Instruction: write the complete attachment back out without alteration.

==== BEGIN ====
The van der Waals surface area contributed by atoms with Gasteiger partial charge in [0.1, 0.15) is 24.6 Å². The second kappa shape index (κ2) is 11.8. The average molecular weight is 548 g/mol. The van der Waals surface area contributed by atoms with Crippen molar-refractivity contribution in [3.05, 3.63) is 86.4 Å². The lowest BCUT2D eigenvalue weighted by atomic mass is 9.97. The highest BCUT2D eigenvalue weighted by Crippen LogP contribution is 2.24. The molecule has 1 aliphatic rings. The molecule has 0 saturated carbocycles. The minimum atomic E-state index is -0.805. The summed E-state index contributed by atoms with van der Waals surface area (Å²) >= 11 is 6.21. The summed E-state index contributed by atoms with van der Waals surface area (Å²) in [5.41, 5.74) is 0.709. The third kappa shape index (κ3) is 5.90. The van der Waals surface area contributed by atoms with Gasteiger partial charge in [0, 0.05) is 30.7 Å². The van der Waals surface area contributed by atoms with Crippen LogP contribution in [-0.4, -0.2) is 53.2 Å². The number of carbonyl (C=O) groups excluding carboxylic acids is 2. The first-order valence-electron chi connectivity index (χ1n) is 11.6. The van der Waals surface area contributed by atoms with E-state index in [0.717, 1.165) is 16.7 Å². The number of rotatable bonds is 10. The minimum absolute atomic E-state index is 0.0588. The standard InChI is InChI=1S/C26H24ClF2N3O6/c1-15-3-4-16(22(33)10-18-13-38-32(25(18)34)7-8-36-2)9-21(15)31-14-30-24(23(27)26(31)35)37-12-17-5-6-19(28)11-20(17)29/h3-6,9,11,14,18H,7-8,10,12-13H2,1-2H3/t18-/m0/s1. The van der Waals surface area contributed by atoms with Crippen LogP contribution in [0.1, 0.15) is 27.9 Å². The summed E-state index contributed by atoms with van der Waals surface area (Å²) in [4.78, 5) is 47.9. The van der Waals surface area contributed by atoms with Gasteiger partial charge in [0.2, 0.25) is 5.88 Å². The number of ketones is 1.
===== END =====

The van der Waals surface area contributed by atoms with Gasteiger partial charge in [0.1, 0.15) is 24.6 Å². The second kappa shape index (κ2) is 11.8. The average molecular weight is 548 g/mol. The van der Waals surface area contributed by atoms with Crippen molar-refractivity contribution in [3.05, 3.63) is 86.4 Å². The lowest BCUT2D eigenvalue weighted by atomic mass is 9.97. The highest BCUT2D eigenvalue weighted by Crippen LogP contribution is 2.24. The molecule has 1 aliphatic rings. The molecule has 0 saturated carbocycles. The minimum atomic E-state index is -0.805. The summed E-state index contributed by atoms with van der Waals surface area (Å²) >= 11 is 6.21. The summed E-state index contributed by atoms with van der Waals surface area (Å²) in [5.41, 5.74) is 0.709. The third kappa shape index (κ3) is 5.90. The van der Waals surface area contributed by atoms with Gasteiger partial charge in [0, 0.05) is 30.7 Å². The van der Waals surface area contributed by atoms with Crippen LogP contribution in [-0.4, -0.2) is 53.2 Å². The number of carbonyl (C=O) groups excluding carboxylic acids is 2. The first-order valence-electron chi connectivity index (χ1n) is 11.6. The van der Waals surface area contributed by atoms with E-state index in [0.717, 1.165) is 16.7 Å². The number of rotatable bonds is 10. The minimum absolute atomic E-state index is 0.0588. The standard InChI is InChI=1S/C26H24ClF2N3O6/c1-15-3-4-16(22(33)10-18-13-38-32(25(18)34)7-8-36-2)9-21(15)31-14-30-24(23(27)26(31)35)37-12-17-5-6-19(28)11-20(17)29/h3-6,9,11,14,18H,7-8,10,12-13H2,1-2H3/t18-/m0/s1. The van der Waals surface area contributed by atoms with Crippen LogP contribution in [0.1, 0.15) is 27.9 Å². The summed E-state index contributed by atoms with van der Waals surface area (Å²) in [4.78, 5) is 47.9. The van der Waals surface area contributed by atoms with Gasteiger partial charge in [0.2, 0.25) is 5.88 Å². The number of ketones is 1.